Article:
Stokes happy to be back in Ireland away from 'fake football' across the water
It's not fake news that's been bothering young Irish footballer Eoghan Stokes. It's fake football.
The 21-year-old has had a steady diet of that in England for the last few years and it's taken a move home to Ireland, to play with Bohemians after a spell with Leeds United, to make him realise.
Even before tonight's planned game away to league leaders Cork City was called off due to the severe weather conditions, leaving the entire League of Ireland community with a blank weekend, Stokes was a bit down.
He'd started for Bohs in Tuesday's Premier Division game at home to Derry City but a couple of missed chances and a missed penalty from him were part of the drama that saw Derry win 1-0, a low for Stokes who'd been on a high after scoring his first goal in senior football just four days earlier, nabbing a late equaliser away to Limerick.
But ups and down are all part of the learning curve for the Leixlip lad.
He's one of a batch of Irish players who have come back home (some on loan) over the winter, following spells in England, to play League of Ireland football: Sam Byrne and Dan Cleary (formerly Everton and Liverpool, now Dundalk), Dylan Watts (ex-Leicester, now Bohs), Dan McKenna and Aaron Dillon (on loan from Wolves and Blackburn to Bray), Danny Kane (ex-Huddersfield, now Cork), Dylan Barnett (formerly Brighton, now Waterford) and an older player, Sean Kavanagh who is at Shamrock Rovers after an unhappy spell with Fulham.
Bar Kavanagh, who did taste first-team football, most of those players had the same experience: relative success with the U18 and U23 teams at their English clubs, but then hitting a wall, with progress blocked, so a move to Ireland has offered them another route to a career.
"Over there with the U23s you are playing with kids, it's all about development. If you win, happy days, if you lose it's no big deal, you just put it down to development," Bohs man Stokes told the Herald, reflecting on a six-year spell at Leeds which yielded just one first-team appearance.
"Here in the League of Ireland you are scrapping for something every week.
"In first-team football, you have lads who might be counting on the money for a win bonus, fans are desperate for a win or a draw, it's not like that across the water with the U23s, it's fake.
"You get to an age where you realise that this football scene is not for me, so you take a step back, ask what you want to do and make a decision.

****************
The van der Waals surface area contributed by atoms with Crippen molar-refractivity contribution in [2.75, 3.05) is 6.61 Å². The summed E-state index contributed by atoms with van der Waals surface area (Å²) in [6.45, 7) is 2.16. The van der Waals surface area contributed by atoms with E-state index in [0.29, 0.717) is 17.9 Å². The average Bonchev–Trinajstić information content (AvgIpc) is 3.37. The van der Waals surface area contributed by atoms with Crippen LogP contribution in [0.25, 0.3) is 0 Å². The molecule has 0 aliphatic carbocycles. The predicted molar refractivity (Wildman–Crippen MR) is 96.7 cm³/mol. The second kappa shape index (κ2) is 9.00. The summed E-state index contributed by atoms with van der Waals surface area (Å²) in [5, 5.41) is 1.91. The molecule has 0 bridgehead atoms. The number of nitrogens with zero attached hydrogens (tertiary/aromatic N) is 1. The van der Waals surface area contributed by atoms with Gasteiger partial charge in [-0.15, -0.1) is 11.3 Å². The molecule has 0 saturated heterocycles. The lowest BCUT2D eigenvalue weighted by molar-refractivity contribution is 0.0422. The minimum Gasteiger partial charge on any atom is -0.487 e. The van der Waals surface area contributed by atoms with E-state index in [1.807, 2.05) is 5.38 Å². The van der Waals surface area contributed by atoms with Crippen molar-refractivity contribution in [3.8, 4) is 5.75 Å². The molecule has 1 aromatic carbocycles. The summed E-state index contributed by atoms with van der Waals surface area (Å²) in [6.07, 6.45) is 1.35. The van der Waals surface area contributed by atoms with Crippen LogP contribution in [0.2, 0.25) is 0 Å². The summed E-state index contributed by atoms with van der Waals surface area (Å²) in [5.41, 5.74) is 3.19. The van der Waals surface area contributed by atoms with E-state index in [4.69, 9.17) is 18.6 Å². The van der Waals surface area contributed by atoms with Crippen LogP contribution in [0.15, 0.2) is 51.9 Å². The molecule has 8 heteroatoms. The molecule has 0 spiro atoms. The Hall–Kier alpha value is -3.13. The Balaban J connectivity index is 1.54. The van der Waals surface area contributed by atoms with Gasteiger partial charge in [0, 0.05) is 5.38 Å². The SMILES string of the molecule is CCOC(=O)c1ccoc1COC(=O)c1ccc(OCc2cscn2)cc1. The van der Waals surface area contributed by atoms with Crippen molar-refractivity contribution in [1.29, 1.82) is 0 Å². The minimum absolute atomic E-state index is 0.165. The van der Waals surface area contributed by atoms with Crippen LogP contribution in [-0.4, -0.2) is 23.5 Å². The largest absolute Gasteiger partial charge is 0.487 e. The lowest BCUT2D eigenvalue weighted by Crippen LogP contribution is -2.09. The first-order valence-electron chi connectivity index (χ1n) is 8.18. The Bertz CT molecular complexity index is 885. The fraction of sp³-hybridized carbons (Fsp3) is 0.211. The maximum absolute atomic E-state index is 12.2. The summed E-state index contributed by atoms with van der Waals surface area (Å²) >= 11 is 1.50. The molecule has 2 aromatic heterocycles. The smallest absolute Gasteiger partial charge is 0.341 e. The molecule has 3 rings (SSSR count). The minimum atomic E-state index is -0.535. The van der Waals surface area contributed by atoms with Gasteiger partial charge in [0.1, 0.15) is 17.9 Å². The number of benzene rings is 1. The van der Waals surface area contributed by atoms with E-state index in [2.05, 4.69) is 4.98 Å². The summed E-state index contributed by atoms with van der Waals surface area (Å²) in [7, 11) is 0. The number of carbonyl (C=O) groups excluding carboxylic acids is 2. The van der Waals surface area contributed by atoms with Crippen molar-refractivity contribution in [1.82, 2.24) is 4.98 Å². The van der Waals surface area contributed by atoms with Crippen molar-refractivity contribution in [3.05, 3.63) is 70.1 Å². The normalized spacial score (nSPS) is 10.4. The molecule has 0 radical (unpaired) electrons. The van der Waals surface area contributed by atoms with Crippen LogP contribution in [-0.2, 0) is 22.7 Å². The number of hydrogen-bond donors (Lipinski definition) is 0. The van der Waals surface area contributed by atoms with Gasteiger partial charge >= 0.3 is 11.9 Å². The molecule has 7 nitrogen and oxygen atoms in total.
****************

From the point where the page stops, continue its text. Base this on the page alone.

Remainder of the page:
"You want the football that's real, where there are fans there, people hoping for a point or a win. Fair play to the boys who have come back to Ireland, it's the right move. They need to get experience and playing in the top division here is better than, say, the Conference in England.
"I knew that playing fake football in England wasn't benefiting me in any way. You can score four goals in a game and it means nothing, the lads who are in the first team ahead of you have 200 or 300 games under their belts so they will get picked, managers over there are under such pressure to get results."
Initially schooled at local club Leixlip United, Stokes blossomed in a very good St Kevin's Boys side and players like Stokes, Jack Byrne and Alex O'Hanlon moved to England, with Leeds signing Stokes.
The first team, bar one appearance last year, was a step too far, though players like Stokes were not helped by instability at the club which had nine managers in Stokes' six years.
"I was doing well over there, scoring goals every week, but it was unfortunate that at Leeds there was a constant change of manager, constant rotation of players and that didn't benefit me," he says.
"I decided to get out of Leeds and come home as I wanted to play football, play men's football. I had been playing U23 football in England since I was 16 and it wasn't doing me any good. When you are 17 or 18 and you are in the U23s at your club, it's great but then you hit a wall. You get a taste of first-team football and you want that every week.
"That wasn't happening at Leeds for me, for different reasons, but I had the opportunity to come to Bohs to play every week and that's what I want to do.
"I didn't know much about the league before I came here but I think the standard is very high, with the players coming to play, not just Irish players who are back home to play but English or other foreign players."
Stokes had a spell on trial at Shamrock Rovers before opting for Bohs and then he had the experience of making his Bohs debut in a win over Rovers.
"Keith Long showed that he wanted me and and I was more than happy to come here, hopefully I can repay his faith in the future by scoring goals. Everyone at Bohs have been great to me so I have no regrets," he says.
Well, maybe regrets from the midweek loss to Derry. and that missed penalty, saved by Ger Doherty. "I had chances to score, I had a good opportunity in the first half and then the penalty, but I didn't take them and I have to learn from that. If scoring the equaliser in Limerick, to get us a point was a high then missing the penalty the other night was a low, and overall we are disappointed, we'd have aimed for six points against LImerick and Derry and we got one," he says.
"It's all about learning. I want to learn from things like that, missing a peno at home and hopefully that can improve me and make me a better player."